Ex Vivo Area-Metric Analysis of Root Canal Obturation Using Cold and Warm Gutta-Percha
Purpose. To evaluate the percentage content of gutta-percha, sealer, and voids in a filled canal area following three different filling techniques, using microphotographs and Nis Elements® software. Material and Methods. After completing chemomechanical preparation, the teeth () were randomly divided into three groups () and filled by either cold lateral condensation (CLC group), the continuous wave technique (EOU group), and the ProTaper® thermoplasticized obturator (PT group). The roots were then sectioned horizontally 2.5, 6.5 and 8.5 mm from the tooth apical foramen. The surface areas of the sealer, voids, and gutta-percha (PGFA percentage of gutta-percha-filled area) were calculated and the results subjected to statistical analysis (Kruskal-Wallis test). Results. The percentage of gutta-percha (PGFA) was lower in the apical third of the canal for the CLC and EOU groups than the PT group. In the middle and the coronal third of the canal, the PGFA value was higher after using thermal techniques (EOU and PT) than cold lateral condensation (CLC). The presence of voids was comparable in the fillings performed using warm and cold gutta-percha obturation at all levels. Conclusion. Although thermal methods of root canal obturation allow higher PGFA values to be obtained than cold lateral condensation, the content of voids is comparable.
An adequately cleaned and shaped root canal system has to be properly filled. The success or failure of endodontic treatment depends to a great extent on tight homogeneous obturation of the pulp cavity . It has been shown that, in many cases, irrespective of the applied root canal widening technique or instrumentarium, some portions of canals are not available to chemomechanical procedures and remain unprepared [2, 3]. Thus, proper filling of the root canal system is one of the most important stages of endodontic treatment and significantly affects its final outcome.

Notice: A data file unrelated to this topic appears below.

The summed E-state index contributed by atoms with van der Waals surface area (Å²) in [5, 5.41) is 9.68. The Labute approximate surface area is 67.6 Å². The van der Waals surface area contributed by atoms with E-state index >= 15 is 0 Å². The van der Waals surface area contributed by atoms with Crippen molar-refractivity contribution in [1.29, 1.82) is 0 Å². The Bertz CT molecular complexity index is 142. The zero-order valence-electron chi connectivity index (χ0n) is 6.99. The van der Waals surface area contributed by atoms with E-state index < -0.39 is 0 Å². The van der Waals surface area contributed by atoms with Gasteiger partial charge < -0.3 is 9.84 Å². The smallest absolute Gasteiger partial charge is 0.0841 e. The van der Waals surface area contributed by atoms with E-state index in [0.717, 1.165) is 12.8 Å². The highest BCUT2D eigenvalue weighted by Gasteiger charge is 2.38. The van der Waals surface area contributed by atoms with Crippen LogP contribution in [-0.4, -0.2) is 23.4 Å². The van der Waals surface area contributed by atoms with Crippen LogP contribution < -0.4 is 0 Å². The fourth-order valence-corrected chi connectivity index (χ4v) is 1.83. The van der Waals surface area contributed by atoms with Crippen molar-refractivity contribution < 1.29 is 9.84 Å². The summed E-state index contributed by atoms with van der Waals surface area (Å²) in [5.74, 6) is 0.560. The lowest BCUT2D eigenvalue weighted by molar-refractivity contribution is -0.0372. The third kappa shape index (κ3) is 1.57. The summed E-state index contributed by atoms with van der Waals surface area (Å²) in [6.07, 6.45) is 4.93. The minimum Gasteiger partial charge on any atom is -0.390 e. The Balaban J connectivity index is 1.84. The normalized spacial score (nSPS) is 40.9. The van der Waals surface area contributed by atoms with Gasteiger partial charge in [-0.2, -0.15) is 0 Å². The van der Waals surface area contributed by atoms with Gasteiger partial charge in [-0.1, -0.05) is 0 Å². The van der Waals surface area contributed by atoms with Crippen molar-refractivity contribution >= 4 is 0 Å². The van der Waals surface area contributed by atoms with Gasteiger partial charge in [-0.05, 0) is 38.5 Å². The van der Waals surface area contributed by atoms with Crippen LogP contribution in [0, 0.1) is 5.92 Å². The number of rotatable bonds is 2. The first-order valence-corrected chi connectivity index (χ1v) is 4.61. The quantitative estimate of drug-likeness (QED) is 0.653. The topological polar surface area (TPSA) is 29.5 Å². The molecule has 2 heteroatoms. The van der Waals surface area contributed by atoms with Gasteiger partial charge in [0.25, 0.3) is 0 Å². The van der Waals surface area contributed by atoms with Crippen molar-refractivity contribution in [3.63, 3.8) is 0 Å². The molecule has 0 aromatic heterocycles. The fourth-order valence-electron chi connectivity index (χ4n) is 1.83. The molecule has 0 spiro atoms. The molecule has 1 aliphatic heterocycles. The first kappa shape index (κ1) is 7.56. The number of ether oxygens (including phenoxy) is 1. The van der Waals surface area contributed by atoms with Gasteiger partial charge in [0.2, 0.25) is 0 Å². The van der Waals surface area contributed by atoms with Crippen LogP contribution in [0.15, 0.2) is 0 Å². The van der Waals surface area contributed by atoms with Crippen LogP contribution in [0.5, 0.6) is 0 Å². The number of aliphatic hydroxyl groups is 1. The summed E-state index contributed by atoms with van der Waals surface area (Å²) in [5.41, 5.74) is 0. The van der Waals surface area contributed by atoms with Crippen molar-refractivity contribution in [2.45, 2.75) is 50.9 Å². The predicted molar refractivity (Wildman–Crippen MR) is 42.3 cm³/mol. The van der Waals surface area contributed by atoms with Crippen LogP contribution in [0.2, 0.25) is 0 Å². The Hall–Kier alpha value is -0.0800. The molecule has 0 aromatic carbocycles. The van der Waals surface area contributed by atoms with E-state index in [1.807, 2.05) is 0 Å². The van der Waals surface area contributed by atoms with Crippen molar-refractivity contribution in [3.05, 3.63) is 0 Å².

Over the last two hundred years, nearly a hundred techniques and five hundred materials have been used to obturate the pulp cavity. Nowadays, root canals are mainly filled with gutta-percha combined with a small amount of sealer, using cold or warm gutta-percha methods . Whichever method of canal obturation is chosen, endodontists strive to create a canal filling containing 90% gutta-percha. The amount of sealer should be minimized, as it is subject to shrinkage and solubility, which are incompatible with long-term sealing. If dissolution occurs, either at the interface between gutta-percha and the dentin wall or between the gutta-percha points themselves, leakage may occur within the space originally taken up by the sealer .
Numerous reports emphasize that thermal methods of root canal filling allow endodontists to achieve a more advantageous ratio of gutta-percha to sealer than cold gutta-percha techniques [5–7]. However, some publications present quite different outcomes [8, 9]. There is no consensus in the literature as regards the amount of voids in canals filled with various methods, and the superiority of one method over the other methods cannot be established [10, 11]. Hence, the aim of this present study is to compare warm and cold gutta-percha techniques to determine how they influence the quality of root canal filling, by evaluating the percentage of gutta-percha, sealer, and voids in the filled canal area following the application of three different root canal obturation techniques.